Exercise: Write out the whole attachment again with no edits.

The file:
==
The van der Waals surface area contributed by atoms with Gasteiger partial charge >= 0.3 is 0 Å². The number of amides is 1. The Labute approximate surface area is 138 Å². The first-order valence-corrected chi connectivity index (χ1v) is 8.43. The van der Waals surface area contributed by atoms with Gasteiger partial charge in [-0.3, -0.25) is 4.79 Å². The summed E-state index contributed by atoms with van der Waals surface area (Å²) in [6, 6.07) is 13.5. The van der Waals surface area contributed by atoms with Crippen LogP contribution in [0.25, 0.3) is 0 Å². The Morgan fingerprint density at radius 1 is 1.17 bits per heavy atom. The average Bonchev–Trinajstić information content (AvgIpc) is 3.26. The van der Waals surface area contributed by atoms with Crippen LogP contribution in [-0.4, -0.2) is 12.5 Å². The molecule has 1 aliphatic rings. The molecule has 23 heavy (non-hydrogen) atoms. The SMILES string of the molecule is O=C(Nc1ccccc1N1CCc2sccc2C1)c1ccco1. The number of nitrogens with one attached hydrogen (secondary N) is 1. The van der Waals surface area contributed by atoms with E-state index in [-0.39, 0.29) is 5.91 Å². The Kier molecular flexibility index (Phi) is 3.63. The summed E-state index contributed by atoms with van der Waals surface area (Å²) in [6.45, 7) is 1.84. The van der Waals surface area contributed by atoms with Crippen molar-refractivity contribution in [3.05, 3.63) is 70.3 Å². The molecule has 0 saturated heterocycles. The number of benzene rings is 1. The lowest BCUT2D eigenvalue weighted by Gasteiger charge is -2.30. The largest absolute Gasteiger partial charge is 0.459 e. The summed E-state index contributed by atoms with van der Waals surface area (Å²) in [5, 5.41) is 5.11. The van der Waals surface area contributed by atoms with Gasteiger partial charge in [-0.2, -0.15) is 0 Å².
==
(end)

The van der Waals surface area contributed by atoms with Gasteiger partial charge >= 0.3 is 0 Å². The number of amides is 1. The Labute approximate surface area is 138 Å². The first-order valence-corrected chi connectivity index (χ1v) is 8.43. The van der Waals surface area contributed by atoms with Gasteiger partial charge in [-0.3, -0.25) is 4.79 Å². The summed E-state index contributed by atoms with van der Waals surface area (Å²) in [6, 6.07) is 13.5. The van der Waals surface area contributed by atoms with Crippen LogP contribution in [0.25, 0.3) is 0 Å². The Morgan fingerprint density at radius 1 is 1.17 bits per heavy atom. The average Bonchev–Trinajstić information content (AvgIpc) is 3.26. The van der Waals surface area contributed by atoms with Crippen LogP contribution in [-0.4, -0.2) is 12.5 Å². The molecule has 1 aliphatic rings. The molecule has 23 heavy (non-hydrogen) atoms. The SMILES string of the molecule is O=C(Nc1ccccc1N1CCc2sccc2C1)c1ccco1. The number of nitrogens with one attached hydrogen (secondary N) is 1. The van der Waals surface area contributed by atoms with E-state index in [-0.39, 0.29) is 5.91 Å². The Kier molecular flexibility index (Phi) is 3.63. The summed E-state index contributed by atoms with van der Waals surface area (Å²) in [6.45, 7) is 1.84. The van der Waals surface area contributed by atoms with Crippen molar-refractivity contribution in [3.05, 3.63) is 70.3 Å². The molecule has 0 saturated heterocycles. The number of benzene rings is 1. The lowest BCUT2D eigenvalue weighted by Gasteiger charge is -2.30. The largest absolute Gasteiger partial charge is 0.459 e. The summed E-state index contributed by atoms with van der Waals surface area (Å²) in [5, 5.41) is 5.11. The van der Waals surface area contributed by atoms with Gasteiger partial charge in [-0.2, -0.15) is 0 Å².